Predictive maintenance (PdM) advocates for the usage of machine learning technologies to monitor asset's health conditions and plan maintenance activities accordingly. However, according to the specific degradation process, some health-related measures (e.g. temperature) may be not informative enough to reliably assess the health stage. Moreover, each measure needs to be properly treated to extract the information linked to the health stage. Those issues are usually addressed by performing a manual feature engineering, which results in high management cost and poor generalization capability of those approaches. In this work, we address this issue by coupling a health stage classifier with a feature learning mechanism. With feature learning, minimally processed data are automatically transformed into informative features. Many effective feature learning approaches are based on deep learning. With those, the features are obtained as a non-linear combination of the inputs, thus it is difficult to understand the input's contribution to the classification outcome and so the reasoning behind the model. Still, these insights are increasingly required to interpret the results and assess the reliability of the model. In this regard, we propose a feature learning approach able to (i) effectively extract high-quality features by processing different input signals, and (ii) provide useful insights about the most informative domain transformations (e.g. Fourier transform or probability density function) of the input signals (e.g. vibration or temperature). The effectiveness of the proposed approach is tested with publicly available real-world datasets about bearings' progressive deterioration and compared with the traditional feature engineering approach.

Degradation stage classification via interpretable feature learning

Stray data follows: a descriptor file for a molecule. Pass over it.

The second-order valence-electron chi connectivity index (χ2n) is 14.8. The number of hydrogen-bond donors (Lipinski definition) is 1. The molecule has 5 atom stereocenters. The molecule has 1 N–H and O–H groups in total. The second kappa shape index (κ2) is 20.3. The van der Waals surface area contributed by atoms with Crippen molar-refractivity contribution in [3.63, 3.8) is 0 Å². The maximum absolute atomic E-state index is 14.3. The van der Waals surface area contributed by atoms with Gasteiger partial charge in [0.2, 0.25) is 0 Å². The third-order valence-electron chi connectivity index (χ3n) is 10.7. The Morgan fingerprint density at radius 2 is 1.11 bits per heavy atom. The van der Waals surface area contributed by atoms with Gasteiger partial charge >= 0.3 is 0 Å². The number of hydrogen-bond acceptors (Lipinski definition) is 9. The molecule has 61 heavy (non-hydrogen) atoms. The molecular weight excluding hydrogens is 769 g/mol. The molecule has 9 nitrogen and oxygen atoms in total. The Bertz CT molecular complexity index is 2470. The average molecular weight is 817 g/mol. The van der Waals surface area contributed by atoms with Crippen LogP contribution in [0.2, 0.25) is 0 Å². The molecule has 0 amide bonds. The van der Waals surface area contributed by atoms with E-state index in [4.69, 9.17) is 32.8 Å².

Alfeo A. L.;Cimino M. G. C. A.;Vaglini G.
2021

Abstract

Predictive maintenance (PdM) advocates for the usage of machine learning technologies to monitor asset's health conditions and plan maintenance activities accordingly. However, according to the specific degradation process, some health-related measures (e.g. temperature) may be not informative enough to reliably assess the health stage. Moreover, each measure needs to be properly treated to extract the information linked to the health stage. Those issues are usually addressed by performing a manual feature engineering, which results in high management cost and poor generalization capability of those approaches. In this work, we address this issue by coupling a health stage classifier with a feature learning mechanism. With feature learning, minimally processed data are automatically transformed into informative features. Many effective feature learning approaches are based on deep learning. With those, the features are obtained as a non-linear combination of the inputs, thus it is difficult to understand the input's contribution to the classification outcome and so the reasoning behind the model. Still, these insights are increasingly required to interpret the results and assess the reliability of the model. In this regard, we propose a feature learning approach able to (i) effectively extract high-quality features by processing different input signals, and (ii) provide useful insights about the most informative domain transformations (e.g. Fourier transform or probability density function) of the input signals (e.g. vibration or temperature). The effectiveness of the proposed approach is tested with publicly available real-world datasets about bearings' progressive deterioration and compared with the traditional feature engineering approach.
Alfeo, A. L.; Cimino, M. G. C. A.; Vaglini, G.
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Utilizza questo identificativo per citare o creare un link a questo documento: http://hdl.handle.net/11568/1105582
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